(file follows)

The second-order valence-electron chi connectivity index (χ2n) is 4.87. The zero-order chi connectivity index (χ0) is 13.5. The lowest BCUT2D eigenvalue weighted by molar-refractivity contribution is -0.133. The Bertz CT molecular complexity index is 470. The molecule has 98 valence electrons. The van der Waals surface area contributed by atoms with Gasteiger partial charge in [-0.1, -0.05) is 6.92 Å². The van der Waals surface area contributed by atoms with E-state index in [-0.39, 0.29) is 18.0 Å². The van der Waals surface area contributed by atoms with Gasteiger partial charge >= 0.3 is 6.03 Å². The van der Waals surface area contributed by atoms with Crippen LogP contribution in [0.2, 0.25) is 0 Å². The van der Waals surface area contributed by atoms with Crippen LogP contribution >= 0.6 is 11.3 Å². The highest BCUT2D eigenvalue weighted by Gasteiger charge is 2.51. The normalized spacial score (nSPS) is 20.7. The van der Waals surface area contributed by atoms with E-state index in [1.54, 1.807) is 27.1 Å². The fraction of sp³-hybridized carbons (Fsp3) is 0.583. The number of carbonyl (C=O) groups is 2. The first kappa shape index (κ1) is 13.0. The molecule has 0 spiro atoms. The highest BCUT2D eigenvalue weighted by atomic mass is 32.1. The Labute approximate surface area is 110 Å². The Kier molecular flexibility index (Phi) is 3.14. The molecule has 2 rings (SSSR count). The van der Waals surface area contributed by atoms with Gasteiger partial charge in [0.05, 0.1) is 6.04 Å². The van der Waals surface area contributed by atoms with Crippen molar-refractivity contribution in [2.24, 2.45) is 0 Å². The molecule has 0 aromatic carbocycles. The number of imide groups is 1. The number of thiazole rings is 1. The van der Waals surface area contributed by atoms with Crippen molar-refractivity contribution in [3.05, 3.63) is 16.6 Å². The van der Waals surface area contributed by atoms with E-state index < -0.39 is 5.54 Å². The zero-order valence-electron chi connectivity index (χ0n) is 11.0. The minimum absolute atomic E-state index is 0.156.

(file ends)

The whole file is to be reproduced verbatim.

The second-order valence-electron chi connectivity index (χ2n) is 4.87. The zero-order chi connectivity index (χ0) is 13.5. The lowest BCUT2D eigenvalue weighted by molar-refractivity contribution is -0.133. The Bertz CT molecular complexity index is 470. The molecule has 98 valence electrons. The van der Waals surface area contributed by atoms with Gasteiger partial charge in [-0.1, -0.05) is 6.92 Å². The van der Waals surface area contributed by atoms with E-state index in [-0.39, 0.29) is 18.0 Å². The van der Waals surface area contributed by atoms with Gasteiger partial charge >= 0.3 is 6.03 Å². The van der Waals surface area contributed by atoms with Crippen LogP contribution in [0.2, 0.25) is 0 Å². The van der Waals surface area contributed by atoms with Crippen LogP contribution >= 0.6 is 11.3 Å². The highest BCUT2D eigenvalue weighted by Gasteiger charge is 2.51. The normalized spacial score (nSPS) is 20.7. The van der Waals surface area contributed by atoms with E-state index in [1.54, 1.807) is 27.1 Å². The fraction of sp³-hybridized carbons (Fsp3) is 0.583. The number of carbonyl (C=O) groups is 2. The first kappa shape index (κ1) is 13.0. The molecule has 0 spiro atoms. The highest BCUT2D eigenvalue weighted by atomic mass is 32.1. The Labute approximate surface area is 110 Å². The Kier molecular flexibility index (Phi) is 3.14. The molecule has 2 rings (SSSR count). The van der Waals surface area contributed by atoms with Gasteiger partial charge in [0.05, 0.1) is 6.04 Å². The van der Waals surface area contributed by atoms with Crippen molar-refractivity contribution in [2.24, 2.45) is 0 Å². The molecule has 0 aromatic carbocycles. The number of imide groups is 1. The number of thiazole rings is 1. The van der Waals surface area contributed by atoms with Crippen molar-refractivity contribution in [3.05, 3.63) is 16.6 Å². The van der Waals surface area contributed by atoms with E-state index < -0.39 is 5.54 Å². The zero-order valence-electron chi connectivity index (χ0n) is 11.0. The minimum absolute atomic E-state index is 0.156.